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Seen, Valued, Heard: Poetry to Establish Community

Click on the image to read the poem by Julia Alvarez.

The 2020-2021 school year will likely be different than any other school year we’ve ever known. While last year ended with emergency remote learning in most places due to COVID-19, the year began like all others before. We had the opportunity to get to know our students deeply and establish classroom communities. I teach on Long Island in New York and Governor Cuomo just announced that schools can reopen at this time. The district where I teach will have elementary students in the classroom each day. In other words, I am heading back to teaching in a school building. Plans are in place for remote instruction should an outbreak of COVID-19 occur. I will need to be flexible, as everything I knew and could rely upon about a school day is changed.  Social distancing in the classroom will change the very essence of how I taught- no longer will students gather around my rocking chair, no longer will I sit close by as a student reads to me, no longer will students work in teams on group challenges and projects. There will be so much to learn about how to teach well in this new reality. There is much that will be out of my control when it comes to teaching my third graders this year. 

Here’s what I can do: Whether I am teaching behind a face shield or mask, or through the screen on Google Meet, I can find ways to connect with each student. I can create opportunities for each student to be seen, valued, and heard. Writing is one tool I can use to get to know each child and build a classroom community, because that still matters. With so much that we don’t know and can’t control, it still matters that our students feel connected to us and each other.

Poetry can be a powerful bridge from who we are as individuals to who we are as a class community. By allowing students to share their identity, and then sharing those poems together as a class community, students can learn more about themselves and their classmates while growing as writers. Poetry can be scaffolded for our youngest learners or our EAL or special education students. It can also allow students to show their creativity and sophistication with language, enriching those who are ready for a challenging task. As you plan your back to school lessons and activities, I hope you might consider poetry as a way to get to know your students and build a class community.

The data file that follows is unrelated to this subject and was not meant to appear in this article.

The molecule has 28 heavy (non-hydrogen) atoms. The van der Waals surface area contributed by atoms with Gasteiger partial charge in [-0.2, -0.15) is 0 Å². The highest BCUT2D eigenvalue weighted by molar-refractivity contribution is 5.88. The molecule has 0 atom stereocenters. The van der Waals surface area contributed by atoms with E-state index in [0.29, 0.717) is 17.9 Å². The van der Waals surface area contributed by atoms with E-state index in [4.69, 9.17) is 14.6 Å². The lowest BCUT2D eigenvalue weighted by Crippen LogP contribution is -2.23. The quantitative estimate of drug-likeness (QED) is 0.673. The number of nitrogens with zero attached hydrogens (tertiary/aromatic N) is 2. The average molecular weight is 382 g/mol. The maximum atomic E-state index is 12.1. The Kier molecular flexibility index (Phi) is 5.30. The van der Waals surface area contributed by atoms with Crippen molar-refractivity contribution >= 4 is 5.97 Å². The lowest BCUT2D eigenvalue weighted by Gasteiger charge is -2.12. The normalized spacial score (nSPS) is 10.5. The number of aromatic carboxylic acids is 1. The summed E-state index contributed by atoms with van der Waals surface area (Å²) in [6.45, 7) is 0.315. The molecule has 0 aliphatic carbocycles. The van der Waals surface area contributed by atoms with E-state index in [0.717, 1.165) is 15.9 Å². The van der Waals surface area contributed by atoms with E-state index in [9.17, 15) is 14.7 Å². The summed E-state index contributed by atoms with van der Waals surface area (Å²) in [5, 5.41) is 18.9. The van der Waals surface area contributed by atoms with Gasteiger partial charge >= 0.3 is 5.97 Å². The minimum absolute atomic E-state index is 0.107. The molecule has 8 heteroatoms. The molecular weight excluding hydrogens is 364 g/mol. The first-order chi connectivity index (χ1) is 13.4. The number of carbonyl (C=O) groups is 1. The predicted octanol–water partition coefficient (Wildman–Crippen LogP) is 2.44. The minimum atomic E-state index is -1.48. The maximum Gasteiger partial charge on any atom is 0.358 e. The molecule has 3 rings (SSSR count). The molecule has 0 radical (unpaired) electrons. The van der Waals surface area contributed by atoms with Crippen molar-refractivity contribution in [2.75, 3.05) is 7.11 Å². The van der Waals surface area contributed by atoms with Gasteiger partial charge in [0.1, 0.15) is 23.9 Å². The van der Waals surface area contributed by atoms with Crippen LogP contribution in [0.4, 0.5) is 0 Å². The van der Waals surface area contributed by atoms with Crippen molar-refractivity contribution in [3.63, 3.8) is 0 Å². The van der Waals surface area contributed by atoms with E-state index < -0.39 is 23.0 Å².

In her book, Poems Are Teachers: How Studying Poetry Strengthens Writing in All Genres, Amy Ludwig Vanderwater writes, “Poems change us. Anyone lucky enough to have been read poetry as a child carries certain lines forever, and anyone who has found poetry as an adult knows to hang on as if to a wild horse. For poems wake us up, keep us company, remind us that our world is big and small…” 

Sarah K. Ahmed writes, “Poetry is accessible and identity has been a long-time theme of poetry. Identity poems can be be used as icebreakers but, like identity webs, they are more than that. They are a window into the lives of your students, a stepping-stone toward rapport and mutual respect in your room.  As with any tool for starting to build community, the focus is on how you use the tool itself. If we use poems as a way to learn about the kids – reading the poems, responding to them, conferring with students about the things they wrote, having peer conferences – we are sending the message that kids’ backgrounds are valuable not only to them but also to the classroom community.” (Being the Change: Lessons and Strategies to Build Social Comprehension, pages 21-22)

Please click on the presentation below. It includes lessons, templates, examples, videos, mentor texts and more for different forms of poetry you could introduce to students as a way to get to know them better and build your writing community. Please adapt these ideas to meet the needs of your students, whether you are learning in person, in a hybrid model, or fully remote. 

You can visit the Google Slides presentation here as well.

Poem of Closing Thoughts

A raging global pandemic,

political unrest

a national racial reckoning,

through the dust of this wreckage,

we see the children.

Children need us

to help them feel safe,

welcome, valued,

appreciated, challenged.

The children need us

to have high expectations for them,

with understanding hearts.

The children need us

to be hopeful

and joyful about learning,

despite our own sadness,

fears and anxieties

about teaching

in this new way.

It’s been a traumatic time

for the children in our country,

in varying levels.

In these first few weeks of school, 

we seek to know our writers

as humans first, learners next.

Poetry: a way 

for children

to be seen, 

valued,

heard.  

 

How do you envision poetry helping you learn more about your students? How will poetry bring your classroom community closer together in this most unique year ahead?

 

Book Cover of En Comunidad: Lessons for Centering the Voices and Experiences of Bilingual Latinx Students by Carla España and Luz Yadira Herrera.
GIVEAWAY INFO: